William Lytle Brown (1872 - 1951)

‹ Back to Brown surname

58

Matches

57 0 1
Adds sibling(s) and spouse(s).

View William Lytle Brown's complete profile:

  • See if you are related to William Lytle Brown
  • Request to view William Lytle Brown's family tree

Share

Death: Died
Managed by: Doug Robinson
Last Updated:
view all

Immediate Family

About William Lytle Brown

http://en.wikipedia.org/wiki/Lytle_Brown

Lytle Brown (November 22, 1872 – May 3, 1951) was a U.S. Army officer who fought in the Spanish-American War and participated in the Mexican Expedition of 1916. Brown later served as Chief of Engineers from 1929 to 1933.


Early life


Born November 22, 1872, in Nashville, Tennessee, graduated fourth in the United States Military Academy (West Point) class of 1898 and was commissioned a second lieutenant in the Corps of Engineers.


Military career


Brown served with engineer troops in Cuba in 1898 at the Battle of San Juan Hill and the siege of Santiago before being made Engineer of the Department of Northern Luzon in the Philippine Islands in 1900. After completing his tour in the Philippines, he served an instructor at West Point from 1903-1907. Brown oversaw river improvement projects in 1908-12 as Louisville District Engineer.


While commanding a battalion of engineers at Fort Leavenworth, Kansas in 1911, General Brown made Douglas MacArthur, future General of the Army, his Adjutant. When General MacArthur was Chief of Staff, he placed Brown in charge of the Panama Canal district. Brown commanded the 2d Battalion of Engineers and served as engineer of Pershing's 1916 punitive expedition into Mexico. In 1917, he was promoted to colonel, and then in 1918 to the rank of wartime brigadier. Brown headed the War Plans Division of the War Department General Staff from May 1918 to June 1919, addressing important Army policy issues during and immediately after World War I, and was awarded a Distinguished Service Medal.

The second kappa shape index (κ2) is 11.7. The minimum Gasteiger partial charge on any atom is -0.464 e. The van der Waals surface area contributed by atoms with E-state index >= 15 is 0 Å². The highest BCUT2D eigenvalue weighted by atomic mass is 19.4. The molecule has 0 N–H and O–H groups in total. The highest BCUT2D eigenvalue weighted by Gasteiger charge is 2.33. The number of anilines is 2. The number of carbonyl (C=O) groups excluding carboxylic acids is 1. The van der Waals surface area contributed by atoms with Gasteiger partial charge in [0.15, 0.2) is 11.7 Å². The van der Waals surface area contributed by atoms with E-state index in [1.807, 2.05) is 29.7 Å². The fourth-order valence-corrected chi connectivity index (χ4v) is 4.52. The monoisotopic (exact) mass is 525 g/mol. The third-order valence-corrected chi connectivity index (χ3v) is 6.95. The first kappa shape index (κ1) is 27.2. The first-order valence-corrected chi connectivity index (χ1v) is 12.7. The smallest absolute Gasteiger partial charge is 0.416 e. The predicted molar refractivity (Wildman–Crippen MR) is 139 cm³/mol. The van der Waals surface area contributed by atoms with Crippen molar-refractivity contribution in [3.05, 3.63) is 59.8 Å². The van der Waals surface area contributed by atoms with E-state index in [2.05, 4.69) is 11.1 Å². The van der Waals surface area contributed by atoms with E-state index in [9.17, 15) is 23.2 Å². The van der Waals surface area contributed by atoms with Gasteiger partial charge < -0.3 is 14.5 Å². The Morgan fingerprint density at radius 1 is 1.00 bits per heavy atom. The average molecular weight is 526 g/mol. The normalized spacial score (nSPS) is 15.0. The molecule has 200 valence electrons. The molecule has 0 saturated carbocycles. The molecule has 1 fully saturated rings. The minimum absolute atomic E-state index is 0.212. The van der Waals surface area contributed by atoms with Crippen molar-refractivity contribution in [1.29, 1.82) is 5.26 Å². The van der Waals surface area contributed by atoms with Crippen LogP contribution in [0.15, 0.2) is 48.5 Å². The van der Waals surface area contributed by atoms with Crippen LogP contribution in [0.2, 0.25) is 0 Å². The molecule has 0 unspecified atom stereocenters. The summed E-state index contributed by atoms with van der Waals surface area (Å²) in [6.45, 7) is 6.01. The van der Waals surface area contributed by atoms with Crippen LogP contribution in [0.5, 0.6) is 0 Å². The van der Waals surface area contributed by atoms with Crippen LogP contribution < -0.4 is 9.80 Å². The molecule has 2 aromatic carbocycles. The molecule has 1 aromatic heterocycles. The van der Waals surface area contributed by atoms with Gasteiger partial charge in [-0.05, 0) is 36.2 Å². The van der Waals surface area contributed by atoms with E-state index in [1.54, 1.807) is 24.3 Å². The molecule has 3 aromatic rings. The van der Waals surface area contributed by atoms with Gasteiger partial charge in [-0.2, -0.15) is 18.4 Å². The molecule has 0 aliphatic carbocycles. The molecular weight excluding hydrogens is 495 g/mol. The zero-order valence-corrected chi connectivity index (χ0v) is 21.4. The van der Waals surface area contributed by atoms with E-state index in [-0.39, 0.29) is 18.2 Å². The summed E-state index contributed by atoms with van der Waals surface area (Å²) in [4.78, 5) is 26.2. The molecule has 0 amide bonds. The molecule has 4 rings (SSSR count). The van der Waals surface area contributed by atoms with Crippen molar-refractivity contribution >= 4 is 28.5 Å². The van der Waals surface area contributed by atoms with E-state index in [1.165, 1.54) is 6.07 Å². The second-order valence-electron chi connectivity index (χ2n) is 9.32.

Brown oversaw construction work at the Wilson Dam hydroelectric project in 1919-20. He was assistant commandant of the Army War College and a brigade commander in the Canal Zone before becoming Chief of Engineers, from 1929-1933. He concluded his military career as commander of the Panama Canal Department (1935–36). General Brown retired November 30, 1936.


He died in Nashville, Tennessee, on May 3, 1951, at the age of 78.


In Huey Long's posthumous book, My First Days in the White House, Brown was to have been his nominee to be Secretary of the Interior.

view all

Maj. General Lytle Brown's Timeline

1872
1872
1951
1951
Age 79